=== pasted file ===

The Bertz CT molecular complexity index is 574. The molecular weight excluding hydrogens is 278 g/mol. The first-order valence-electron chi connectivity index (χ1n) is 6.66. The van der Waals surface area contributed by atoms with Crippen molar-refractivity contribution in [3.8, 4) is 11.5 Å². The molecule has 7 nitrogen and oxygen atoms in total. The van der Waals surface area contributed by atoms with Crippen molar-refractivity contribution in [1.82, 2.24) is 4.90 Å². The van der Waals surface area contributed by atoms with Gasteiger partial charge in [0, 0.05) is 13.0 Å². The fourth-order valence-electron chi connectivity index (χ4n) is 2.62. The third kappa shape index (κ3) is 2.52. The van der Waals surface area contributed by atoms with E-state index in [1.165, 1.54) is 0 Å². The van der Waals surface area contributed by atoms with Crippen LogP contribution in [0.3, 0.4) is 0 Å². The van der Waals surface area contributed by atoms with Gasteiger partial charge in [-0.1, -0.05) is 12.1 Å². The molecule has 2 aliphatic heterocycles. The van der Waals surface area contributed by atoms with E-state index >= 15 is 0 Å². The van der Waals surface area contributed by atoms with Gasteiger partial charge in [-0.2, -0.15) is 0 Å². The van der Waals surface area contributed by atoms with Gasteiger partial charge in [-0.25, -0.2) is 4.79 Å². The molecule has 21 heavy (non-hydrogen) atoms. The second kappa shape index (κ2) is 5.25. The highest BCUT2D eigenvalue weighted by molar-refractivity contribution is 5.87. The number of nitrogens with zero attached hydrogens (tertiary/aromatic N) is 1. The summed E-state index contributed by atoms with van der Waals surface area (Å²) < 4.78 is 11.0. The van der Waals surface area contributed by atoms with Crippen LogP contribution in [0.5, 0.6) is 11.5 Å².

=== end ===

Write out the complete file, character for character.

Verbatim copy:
The Bertz CT molecular complexity index is 574. The molecular weight excluding hydrogens is 278 g/mol. The first-order valence-electron chi connectivity index (χ1n) is 6.66. The van der Waals surface area contributed by atoms with Crippen molar-refractivity contribution in [3.8, 4) is 11.5 Å². The molecule has 7 nitrogen and oxygen atoms in total. The van der Waals surface area contributed by atoms with Crippen molar-refractivity contribution in [1.82, 2.24) is 4.90 Å². The van der Waals surface area contributed by atoms with Gasteiger partial charge in [0, 0.05) is 13.0 Å². The fourth-order valence-electron chi connectivity index (χ4n) is 2.62. The third kappa shape index (κ3) is 2.52. The van der Waals surface area contributed by atoms with E-state index in [1.165, 1.54) is 0 Å². The van der Waals surface area contributed by atoms with Crippen LogP contribution in [0.3, 0.4) is 0 Å². The van der Waals surface area contributed by atoms with Gasteiger partial charge in [-0.1, -0.05) is 12.1 Å². The molecule has 2 aliphatic heterocycles. The van der Waals surface area contributed by atoms with E-state index >= 15 is 0 Å². The van der Waals surface area contributed by atoms with Gasteiger partial charge in [-0.2, -0.15) is 0 Å². The van der Waals surface area contributed by atoms with Gasteiger partial charge in [-0.25, -0.2) is 4.79 Å². The molecule has 21 heavy (non-hydrogen) atoms. The second kappa shape index (κ2) is 5.25. The highest BCUT2D eigenvalue weighted by molar-refractivity contribution is 5.87. The number of nitrogens with zero attached hydrogens (tertiary/aromatic N) is 1. The summed E-state index contributed by atoms with van der Waals surface area (Å²) < 4.78 is 11.0. The van der Waals surface area contributed by atoms with Crippen LogP contribution in [0.5, 0.6) is 11.5 Å².